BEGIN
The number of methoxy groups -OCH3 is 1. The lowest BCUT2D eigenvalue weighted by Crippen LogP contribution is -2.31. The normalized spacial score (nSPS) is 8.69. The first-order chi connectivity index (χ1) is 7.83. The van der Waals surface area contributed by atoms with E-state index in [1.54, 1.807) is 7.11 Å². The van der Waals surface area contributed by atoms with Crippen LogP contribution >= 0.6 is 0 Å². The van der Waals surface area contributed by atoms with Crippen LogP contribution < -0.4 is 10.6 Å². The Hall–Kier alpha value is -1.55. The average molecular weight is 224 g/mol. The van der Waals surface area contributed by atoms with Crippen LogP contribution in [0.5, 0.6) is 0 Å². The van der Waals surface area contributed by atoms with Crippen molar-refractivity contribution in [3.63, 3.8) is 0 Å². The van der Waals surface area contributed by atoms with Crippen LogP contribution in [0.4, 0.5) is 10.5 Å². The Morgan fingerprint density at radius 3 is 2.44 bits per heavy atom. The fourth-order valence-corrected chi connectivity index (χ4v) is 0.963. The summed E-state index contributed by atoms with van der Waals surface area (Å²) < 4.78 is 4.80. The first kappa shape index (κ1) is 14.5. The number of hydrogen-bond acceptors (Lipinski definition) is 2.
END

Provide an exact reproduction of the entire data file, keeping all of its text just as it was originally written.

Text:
The number of methoxy groups -OCH3 is 1. The lowest BCUT2D eigenvalue weighted by Crippen LogP contribution is -2.31. The normalized spacial score (nSPS) is 8.69. The first-order chi connectivity index (χ1) is 7.83. The van der Waals surface area contributed by atoms with E-state index in [1.54, 1.807) is 7.11 Å². The van der Waals surface area contributed by atoms with Crippen LogP contribution >= 0.6 is 0 Å². The van der Waals surface area contributed by atoms with Crippen LogP contribution < -0.4 is 10.6 Å². The Hall–Kier alpha value is -1.55. The average molecular weight is 224 g/mol. The van der Waals surface area contributed by atoms with Crippen LogP contribution in [0.5, 0.6) is 0 Å². The van der Waals surface area contributed by atoms with Crippen molar-refractivity contribution in [3.63, 3.8) is 0 Å². The van der Waals surface area contributed by atoms with Crippen LogP contribution in [0.4, 0.5) is 10.5 Å². The Morgan fingerprint density at radius 3 is 2.44 bits per heavy atom. The fourth-order valence-corrected chi connectivity index (χ4v) is 0.963. The summed E-state index contributed by atoms with van der Waals surface area (Å²) < 4.78 is 4.80. The first kappa shape index (κ1) is 14.5. The number of hydrogen-bond acceptors (Lipinski definition) is 2.